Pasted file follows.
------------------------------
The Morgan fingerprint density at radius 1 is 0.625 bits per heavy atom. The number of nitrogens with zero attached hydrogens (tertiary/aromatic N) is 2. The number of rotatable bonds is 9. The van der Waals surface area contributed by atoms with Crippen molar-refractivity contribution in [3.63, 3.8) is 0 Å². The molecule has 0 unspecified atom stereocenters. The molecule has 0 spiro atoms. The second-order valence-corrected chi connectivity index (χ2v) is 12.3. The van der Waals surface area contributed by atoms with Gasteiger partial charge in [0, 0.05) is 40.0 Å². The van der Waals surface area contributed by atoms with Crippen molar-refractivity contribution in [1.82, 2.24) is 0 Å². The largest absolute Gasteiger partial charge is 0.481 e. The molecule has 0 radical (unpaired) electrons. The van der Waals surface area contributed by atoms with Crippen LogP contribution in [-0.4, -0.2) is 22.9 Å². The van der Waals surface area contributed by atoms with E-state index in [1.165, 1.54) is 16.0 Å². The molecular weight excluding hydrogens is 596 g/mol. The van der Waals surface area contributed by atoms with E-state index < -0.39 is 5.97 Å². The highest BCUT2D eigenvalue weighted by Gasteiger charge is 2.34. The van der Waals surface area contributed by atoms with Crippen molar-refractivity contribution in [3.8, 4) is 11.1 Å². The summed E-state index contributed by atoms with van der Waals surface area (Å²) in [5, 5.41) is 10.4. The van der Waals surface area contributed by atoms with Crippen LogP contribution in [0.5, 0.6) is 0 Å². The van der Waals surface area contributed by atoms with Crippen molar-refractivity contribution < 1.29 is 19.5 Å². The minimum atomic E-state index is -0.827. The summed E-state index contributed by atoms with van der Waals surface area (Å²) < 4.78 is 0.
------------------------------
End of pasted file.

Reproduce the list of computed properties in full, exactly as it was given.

The Morgan fingerprint density at radius 1 is 0.625 bits per heavy atom. The number of nitrogens with zero attached hydrogens (tertiary/aromatic N) is 2. The number of rotatable bonds is 9. The van der Waals surface area contributed by atoms with Crippen molar-refractivity contribution in [3.63, 3.8) is 0 Å². The molecule has 0 unspecified atom stereocenters. The molecule has 0 spiro atoms. The second-order valence-corrected chi connectivity index (χ2v) is 12.3. The van der Waals surface area contributed by atoms with Gasteiger partial charge in [0, 0.05) is 40.0 Å². The van der Waals surface area contributed by atoms with Crippen molar-refractivity contribution in [1.82, 2.24) is 0 Å². The largest absolute Gasteiger partial charge is 0.481 e. The molecule has 0 radical (unpaired) electrons. The van der Waals surface area contributed by atoms with Crippen LogP contribution in [-0.4, -0.2) is 22.9 Å². The van der Waals surface area contributed by atoms with E-state index in [1.165, 1.54) is 16.0 Å². The molecular weight excluding hydrogens is 596 g/mol. The van der Waals surface area contributed by atoms with E-state index < -0.39 is 5.97 Å². The highest BCUT2D eigenvalue weighted by Gasteiger charge is 2.34. The van der Waals surface area contributed by atoms with Crippen molar-refractivity contribution in [3.8, 4) is 11.1 Å². The summed E-state index contributed by atoms with van der Waals surface area (Å²) in [5, 5.41) is 10.4. The van der Waals surface area contributed by atoms with Crippen LogP contribution in [0.5, 0.6) is 0 Å². The van der Waals surface area contributed by atoms with Crippen molar-refractivity contribution < 1.29 is 19.5 Å². The minimum atomic E-state index is -0.827. The summed E-state index contributed by atoms with van der Waals surface area (Å²) < 4.78 is 0.